Konnichiwa Kyoto! (or Shrines and Temples and Monkeys, Oh My!)

Yesterday was our first full day in Japan and it was definitely a full day. A day full of walking. A day full of climbing. A day full of fun.

We were awake well before sunrise and unable to get back to sleep. Our hotel has a view of the train tracks and we could see people going to work while it was still dark out. After getting ready, we had pastries and coffee for breakfast at the station and then headed west on a train to Arashiyama. There we checked out our first temple of the day – or was it a shrine? Honestly can’t tell the difference! – Tenryu-ji. Admission was 600 Yen so we did what I now call “a temple drive-by” and just looked at it from outside!


From there we went to the Arashiyama Bamboo Groves which were kind of cool.


Then we wandered over the Togetsukyo bridge to the entrance to the Arashiyama Monkey Park Iwatayama. Many of the reviews we read noted how steep the climb was but several said just to take it slowly as did an Australian woman we passed who was exiting. The climb was too much for my mother so she stayed on a bench we found after climbing several sets of stairs and a long path up. From there, I climbed further up the mountain along winding paths. The stairs were probably the worst part but the rest of the climb was tough too but worth it in the end. On the way up, I saw families of monkeys playing on the hill and was shocked to come across two pairs of monkeys on the path. In each case, one was grooming the other and they didn’t even flinch when I walked by.


The top of the mountain had amazing views of Kyoto.


The highlight was the visitor’s centre which had monkeys wandering around and a building from inside of which visitors could pay 100 Yen (about a dollar Canadian) to buy a bag of food to feed to the monkeys. I bought a bag of apples and fed a baby who was hanging off the wire that keeps the monkeys out (and the people in). It was immediately chased by an adult (who didn’t get the food from the baby or get any food from me).


A staff member came in and advised us it was feeding time outside and that we could come and watch but had to hide our food in a pocket or leave it inside. I went out to observe the feeding which ending up being highly entertaining. First of all, the guy calls the monkeys over in Japanese (they are Japanese macaques so I guess they understand it!) and then they play a song while he goes around feeding them monkeys from a bucket. Unfortunately the video won’t load here but I’ll try to upload it somewhere later if you’re interested.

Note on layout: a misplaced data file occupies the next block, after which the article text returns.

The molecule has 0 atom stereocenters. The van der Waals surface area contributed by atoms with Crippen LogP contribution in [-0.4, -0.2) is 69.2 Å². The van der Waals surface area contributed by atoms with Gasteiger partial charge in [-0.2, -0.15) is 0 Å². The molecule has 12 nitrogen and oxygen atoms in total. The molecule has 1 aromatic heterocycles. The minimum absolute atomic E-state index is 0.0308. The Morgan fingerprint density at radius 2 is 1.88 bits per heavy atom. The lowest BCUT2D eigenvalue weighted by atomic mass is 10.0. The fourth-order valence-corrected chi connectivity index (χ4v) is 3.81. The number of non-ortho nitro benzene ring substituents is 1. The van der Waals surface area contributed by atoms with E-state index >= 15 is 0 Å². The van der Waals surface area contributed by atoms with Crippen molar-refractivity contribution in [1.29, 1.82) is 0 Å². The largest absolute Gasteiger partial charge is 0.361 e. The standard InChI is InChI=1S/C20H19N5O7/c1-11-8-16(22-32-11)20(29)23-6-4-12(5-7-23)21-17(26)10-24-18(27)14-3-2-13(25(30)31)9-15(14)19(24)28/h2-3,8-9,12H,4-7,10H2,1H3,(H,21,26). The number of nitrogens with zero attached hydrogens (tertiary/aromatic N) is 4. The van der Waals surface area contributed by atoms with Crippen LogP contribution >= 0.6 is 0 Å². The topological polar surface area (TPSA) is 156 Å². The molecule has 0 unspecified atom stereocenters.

I went back inside to finish feeding the monkeys with the food I had bought and then went back down the mountain to pick up my mom.

We then headed to the Randen Rail station where we boarded a purple trolley-like train and headed toward another temple (or maybe this one was a shrine). This one, Ninna-ji, had huge grounds so we did another drive-by and walked about halfway up to see a five-storey pagoda and then headed to the next stop on our itinerary.


Next stop was a Zen garden called Ryoan-ji. This one had an admission fee too and seemed familiar to us from our last trip here five years ago so we gave it a pass. At this point we thought about ditching our plans to visit Kinkaku-ju which we knew we had visited last time. We tried to get on a bus with our Japan Rail pass as they operate buses in Kyoto but were told we could not (it was a city bus). We walked a little further and stumbled upon the conveyer belt sushi place I had read about online. This place was fun! The sushi comes around and you can pick whatever strikes your fancy as it goes by. You can also use a touch screen at your booth to special order things from the menu that comes zipping along an upper conveyer belt. We had a decent amount of food for less than $20 for the two of us, which is amazing here where most things are expensive.


After lunch we headed to Kinkaku-ji (which I called Kinkajoo for some reason!). It’s another temple and the only thing in Kyoto I had heard of before I came here the first time. It’s known as the Golden Pavilion because of the gold foil painted on it. Kyoto also has a Silver Pavilion but apparently whoever built it never got around to painting it silver!

After a quick tour through the grounds, we headed by bus to the outskirts of Higashiyama and looked through Nishi Market, a very old market that sells gross things like octopus stuffed with quail egg.



Once we started down the narrow market path we remembered that we had been there on our last trip. Like last time, we marvelled at the exorbitant cost of strawberries (this one was $18 for six and a big package is about $100!).


We even found the restaurant we saw last time with the expensive sundaes. (The sundae pictured is $500!)


We tried to find somewhere reasonable to eat on Pontocho street but everything was too expensive (we were not that hungry) or questionable (we wanted to find a place with an English menu). We decided we were too tired to head to Gion to look for geishas or restaurants (that are apparently more expensive than Pontocho anyway) so we opted to return to the station. We got a little turned around and ended up walking more than necessary trying to find a train station so we hopped on a bus that got us to the station pretty quickly. Food choices at our hotel and the station were pretty expensive too so we got a quick bite at a pub at the station and headed to our rooms for foot soaks/baths.




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